While rare, every now and then, major cloud providers such as Amazon must ponder interrupting service to reboot parts of their environments. It is a curious thing, and leads to asking, “Why?”
As with many things in technology, we are often lead to believe that the “new” thing, be it a hypervisor, a mobile operating system, an Internet-of-Things device, or what have you, are impenetrable things which are somehow beyond the reach and attention of attackers. This always proves to be a honeymoon period. Once there are enough of the “new thing” around to make it worthwhile, attackers will, inevitably, find ways to exploit vulnerabilities.
In the case of anticipated reboots of cloud systems hosted by Amazon and Rackspace (among others), vulnerabilities in the Xen hypervisor that underlie their services are the culprit.
In large, virtualized environments, applying patches to hosts can be done live. It’s not that hosts don’t need to be rebooted, but rather, it’s that live guest instance can be migrated off of a target host. Once ‘empty’, the host is patched and rebooted. Live instance can be returned, and the next host is then treated to the same routine.
We are used to hearing about vulnerabilities in applications and operating systems. The ubiquitous nature of Adobe applications and Microsoft operating systems makes them ideal targets. Today, virtualization is also ubiquitous. It stands to reason that hypervisors and virtualization management tools are also targets.
Indeed, announcements of vulnerabilities in hypervisors is not new, and will continue. That should not be surprising.
However, vulnerabilities in hypervisors are disconcerting. If a hypervisor can be compromised, that could give an attacker access to every operating system running on that hypervisor. With full control, and attacker wouldn’t need to compromise the operating systems (though, it would be trivial) since the hypervisor controls all hardware access on behalf of the operating systems – that’s pretty-much the definition of a hypervisor.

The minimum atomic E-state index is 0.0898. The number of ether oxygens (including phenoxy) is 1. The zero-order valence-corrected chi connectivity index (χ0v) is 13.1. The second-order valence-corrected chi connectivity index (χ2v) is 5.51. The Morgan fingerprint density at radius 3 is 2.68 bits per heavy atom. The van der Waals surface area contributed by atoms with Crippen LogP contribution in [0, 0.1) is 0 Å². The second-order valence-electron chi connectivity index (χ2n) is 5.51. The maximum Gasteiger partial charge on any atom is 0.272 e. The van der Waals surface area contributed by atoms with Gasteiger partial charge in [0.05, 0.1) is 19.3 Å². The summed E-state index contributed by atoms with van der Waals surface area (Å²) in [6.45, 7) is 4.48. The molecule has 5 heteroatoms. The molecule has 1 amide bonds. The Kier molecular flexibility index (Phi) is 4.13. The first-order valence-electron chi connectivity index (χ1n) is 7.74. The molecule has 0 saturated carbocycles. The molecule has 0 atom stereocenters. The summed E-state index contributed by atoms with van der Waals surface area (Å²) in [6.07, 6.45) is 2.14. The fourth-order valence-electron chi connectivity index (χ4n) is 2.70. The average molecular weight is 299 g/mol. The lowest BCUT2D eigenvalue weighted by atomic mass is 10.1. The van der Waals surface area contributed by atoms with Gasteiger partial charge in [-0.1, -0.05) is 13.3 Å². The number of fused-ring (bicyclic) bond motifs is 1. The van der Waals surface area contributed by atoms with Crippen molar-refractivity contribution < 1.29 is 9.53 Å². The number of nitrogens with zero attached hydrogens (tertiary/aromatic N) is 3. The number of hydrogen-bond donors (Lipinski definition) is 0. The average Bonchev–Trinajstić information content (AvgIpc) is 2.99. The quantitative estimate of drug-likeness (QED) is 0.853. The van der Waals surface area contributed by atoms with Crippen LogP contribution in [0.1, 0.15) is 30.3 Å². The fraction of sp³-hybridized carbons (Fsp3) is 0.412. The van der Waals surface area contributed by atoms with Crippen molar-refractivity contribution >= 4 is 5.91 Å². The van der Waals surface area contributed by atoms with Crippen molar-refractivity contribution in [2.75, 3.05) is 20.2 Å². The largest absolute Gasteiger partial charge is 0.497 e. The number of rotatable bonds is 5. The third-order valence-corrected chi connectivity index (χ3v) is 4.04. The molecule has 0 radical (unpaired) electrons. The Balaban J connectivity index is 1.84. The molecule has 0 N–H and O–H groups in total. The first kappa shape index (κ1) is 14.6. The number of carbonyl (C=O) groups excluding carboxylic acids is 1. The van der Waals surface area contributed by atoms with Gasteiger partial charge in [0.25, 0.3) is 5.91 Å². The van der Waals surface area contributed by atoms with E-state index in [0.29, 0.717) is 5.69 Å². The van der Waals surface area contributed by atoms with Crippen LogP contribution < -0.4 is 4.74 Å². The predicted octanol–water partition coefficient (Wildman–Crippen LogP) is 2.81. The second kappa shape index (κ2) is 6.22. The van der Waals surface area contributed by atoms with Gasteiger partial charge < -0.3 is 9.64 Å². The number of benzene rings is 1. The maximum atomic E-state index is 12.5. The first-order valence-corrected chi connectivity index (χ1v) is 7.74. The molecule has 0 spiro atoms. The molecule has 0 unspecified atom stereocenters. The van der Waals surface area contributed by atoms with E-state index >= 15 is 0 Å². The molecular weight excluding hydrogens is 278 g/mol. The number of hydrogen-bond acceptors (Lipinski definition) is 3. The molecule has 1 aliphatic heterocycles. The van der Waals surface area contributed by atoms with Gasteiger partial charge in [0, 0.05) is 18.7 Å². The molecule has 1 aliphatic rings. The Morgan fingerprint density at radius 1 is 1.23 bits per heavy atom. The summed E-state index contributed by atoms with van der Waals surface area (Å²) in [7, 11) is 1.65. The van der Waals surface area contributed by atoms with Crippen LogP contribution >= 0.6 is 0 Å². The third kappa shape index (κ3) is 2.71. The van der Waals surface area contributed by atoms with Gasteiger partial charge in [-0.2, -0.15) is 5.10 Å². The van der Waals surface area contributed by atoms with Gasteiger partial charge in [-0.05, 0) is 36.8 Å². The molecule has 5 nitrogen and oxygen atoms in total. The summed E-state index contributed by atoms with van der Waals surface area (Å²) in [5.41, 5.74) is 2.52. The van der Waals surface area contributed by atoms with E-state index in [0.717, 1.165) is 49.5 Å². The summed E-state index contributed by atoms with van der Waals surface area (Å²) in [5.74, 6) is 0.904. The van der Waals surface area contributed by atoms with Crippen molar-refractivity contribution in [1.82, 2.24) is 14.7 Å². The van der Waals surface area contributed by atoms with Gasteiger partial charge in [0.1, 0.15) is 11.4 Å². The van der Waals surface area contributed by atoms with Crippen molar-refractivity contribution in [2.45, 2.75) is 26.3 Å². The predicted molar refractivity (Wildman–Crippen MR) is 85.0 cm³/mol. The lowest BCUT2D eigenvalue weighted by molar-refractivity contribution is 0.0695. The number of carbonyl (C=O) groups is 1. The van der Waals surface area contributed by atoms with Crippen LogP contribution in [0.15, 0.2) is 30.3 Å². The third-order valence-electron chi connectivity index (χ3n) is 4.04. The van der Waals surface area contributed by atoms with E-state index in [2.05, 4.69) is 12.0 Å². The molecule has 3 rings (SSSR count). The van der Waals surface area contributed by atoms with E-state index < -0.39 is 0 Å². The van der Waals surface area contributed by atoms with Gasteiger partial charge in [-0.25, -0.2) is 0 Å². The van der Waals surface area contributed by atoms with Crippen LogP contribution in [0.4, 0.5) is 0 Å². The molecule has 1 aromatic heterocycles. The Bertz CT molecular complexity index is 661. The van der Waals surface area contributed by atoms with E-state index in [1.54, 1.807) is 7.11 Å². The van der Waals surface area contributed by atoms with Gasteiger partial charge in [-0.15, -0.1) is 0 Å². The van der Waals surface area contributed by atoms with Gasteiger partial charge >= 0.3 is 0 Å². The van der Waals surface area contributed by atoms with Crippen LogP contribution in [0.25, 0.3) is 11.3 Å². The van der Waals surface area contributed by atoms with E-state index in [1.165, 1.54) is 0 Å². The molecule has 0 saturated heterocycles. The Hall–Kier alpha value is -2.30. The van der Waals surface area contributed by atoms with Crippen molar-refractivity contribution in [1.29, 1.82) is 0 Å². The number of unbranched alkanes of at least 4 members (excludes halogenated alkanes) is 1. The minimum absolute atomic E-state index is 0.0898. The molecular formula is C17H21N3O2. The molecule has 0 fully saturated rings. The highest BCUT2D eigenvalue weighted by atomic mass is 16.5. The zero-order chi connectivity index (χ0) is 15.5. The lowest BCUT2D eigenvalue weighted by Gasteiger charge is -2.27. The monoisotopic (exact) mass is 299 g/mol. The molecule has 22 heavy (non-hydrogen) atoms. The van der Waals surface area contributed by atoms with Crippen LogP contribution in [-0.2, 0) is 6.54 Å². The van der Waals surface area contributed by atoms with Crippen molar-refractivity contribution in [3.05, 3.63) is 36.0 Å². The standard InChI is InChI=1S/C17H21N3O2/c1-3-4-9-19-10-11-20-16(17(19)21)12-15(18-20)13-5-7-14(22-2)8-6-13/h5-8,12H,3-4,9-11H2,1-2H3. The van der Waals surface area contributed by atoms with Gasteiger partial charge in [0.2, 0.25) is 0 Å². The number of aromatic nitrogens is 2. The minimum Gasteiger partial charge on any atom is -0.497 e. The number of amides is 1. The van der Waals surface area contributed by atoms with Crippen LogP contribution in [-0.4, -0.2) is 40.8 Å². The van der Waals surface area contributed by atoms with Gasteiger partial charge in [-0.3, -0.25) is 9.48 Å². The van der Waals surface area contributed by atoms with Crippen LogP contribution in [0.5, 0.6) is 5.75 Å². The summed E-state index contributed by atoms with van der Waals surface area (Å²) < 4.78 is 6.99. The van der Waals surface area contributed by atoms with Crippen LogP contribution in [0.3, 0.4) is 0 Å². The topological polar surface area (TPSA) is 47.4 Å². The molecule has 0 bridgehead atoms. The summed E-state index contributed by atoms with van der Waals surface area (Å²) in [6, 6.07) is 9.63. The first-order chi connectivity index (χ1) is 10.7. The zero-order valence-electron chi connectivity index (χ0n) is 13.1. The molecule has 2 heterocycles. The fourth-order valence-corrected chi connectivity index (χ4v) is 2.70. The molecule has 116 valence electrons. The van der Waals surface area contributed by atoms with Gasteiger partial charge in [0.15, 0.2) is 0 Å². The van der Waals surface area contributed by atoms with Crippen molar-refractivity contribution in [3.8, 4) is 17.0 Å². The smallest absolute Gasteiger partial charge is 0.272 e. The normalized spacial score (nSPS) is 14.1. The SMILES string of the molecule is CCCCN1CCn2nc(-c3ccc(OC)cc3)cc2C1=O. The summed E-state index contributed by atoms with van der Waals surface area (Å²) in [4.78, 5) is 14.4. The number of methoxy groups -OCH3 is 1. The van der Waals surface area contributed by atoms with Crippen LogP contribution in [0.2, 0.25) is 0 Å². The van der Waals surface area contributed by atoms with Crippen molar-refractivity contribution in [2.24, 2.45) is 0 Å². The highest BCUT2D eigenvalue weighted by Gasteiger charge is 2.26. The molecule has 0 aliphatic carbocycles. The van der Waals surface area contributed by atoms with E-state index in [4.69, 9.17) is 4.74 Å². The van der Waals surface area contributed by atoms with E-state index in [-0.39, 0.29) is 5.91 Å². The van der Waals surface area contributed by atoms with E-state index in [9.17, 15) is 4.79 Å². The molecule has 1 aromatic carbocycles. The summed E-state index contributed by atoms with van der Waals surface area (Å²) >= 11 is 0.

As an example, researchers at Bitdefender, led by Andrei Luțaș, identified a vulnerability in Xen. That vulnerability may, in-part, have contributed to an Amazon reboot in September, 2014. Of course, we can’t know for-sure as Amazon is, wisely, not about to share that level of information. It may be that they used the occasion to address multiple vulnerabilities (akin to a Microsoft patch Tuesday). Also, while the fix may have been applied across Amazon’s cloud offering, they indicated that only about ten percent of their EC2 fleet would be affected by the reboot (presumably since most instances can be migrated to another host while a particular host is patched and restarted).
Those who are curious about what a Xen vulnerability looks like, in great detail, can read a whitepaper authored by Andrei Luțaș, here. This particular vulnerability had to do with local privilege escalation within a guest operating system running on Xen.